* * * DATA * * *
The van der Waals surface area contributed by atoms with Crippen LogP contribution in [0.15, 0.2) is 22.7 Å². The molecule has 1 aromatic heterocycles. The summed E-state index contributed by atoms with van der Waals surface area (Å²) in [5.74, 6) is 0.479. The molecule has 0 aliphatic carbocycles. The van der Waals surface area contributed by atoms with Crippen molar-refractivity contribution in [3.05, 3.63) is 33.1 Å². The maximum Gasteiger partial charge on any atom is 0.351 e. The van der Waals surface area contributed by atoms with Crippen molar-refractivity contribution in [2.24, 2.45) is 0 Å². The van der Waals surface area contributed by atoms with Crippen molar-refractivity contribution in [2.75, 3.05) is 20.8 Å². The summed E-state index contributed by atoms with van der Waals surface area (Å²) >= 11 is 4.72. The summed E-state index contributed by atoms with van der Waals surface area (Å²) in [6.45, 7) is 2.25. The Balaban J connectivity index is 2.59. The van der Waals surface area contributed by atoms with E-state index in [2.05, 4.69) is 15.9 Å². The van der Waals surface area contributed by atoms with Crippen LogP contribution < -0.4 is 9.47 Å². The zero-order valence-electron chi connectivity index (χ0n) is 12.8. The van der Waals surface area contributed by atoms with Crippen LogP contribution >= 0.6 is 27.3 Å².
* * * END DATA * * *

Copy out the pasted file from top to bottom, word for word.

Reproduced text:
The van der Waals surface area contributed by atoms with Crippen LogP contribution in [0.15, 0.2) is 22.7 Å². The molecule has 1 aromatic heterocycles. The summed E-state index contributed by atoms with van der Waals surface area (Å²) in [5.74, 6) is 0.479. The molecule has 0 aliphatic carbocycles. The van der Waals surface area contributed by atoms with Crippen molar-refractivity contribution in [3.05, 3.63) is 33.1 Å². The maximum Gasteiger partial charge on any atom is 0.351 e. The van der Waals surface area contributed by atoms with Crippen molar-refractivity contribution in [2.24, 2.45) is 0 Å². The van der Waals surface area contributed by atoms with Crippen molar-refractivity contribution in [2.75, 3.05) is 20.8 Å². The summed E-state index contributed by atoms with van der Waals surface area (Å²) >= 11 is 4.72. The summed E-state index contributed by atoms with van der Waals surface area (Å²) in [6.45, 7) is 2.25. The Balaban J connectivity index is 2.59. The van der Waals surface area contributed by atoms with E-state index in [2.05, 4.69) is 15.9 Å². The van der Waals surface area contributed by atoms with Crippen LogP contribution < -0.4 is 9.47 Å². The zero-order valence-electron chi connectivity index (χ0n) is 12.8. The van der Waals surface area contributed by atoms with Crippen LogP contribution >= 0.6 is 27.3 Å².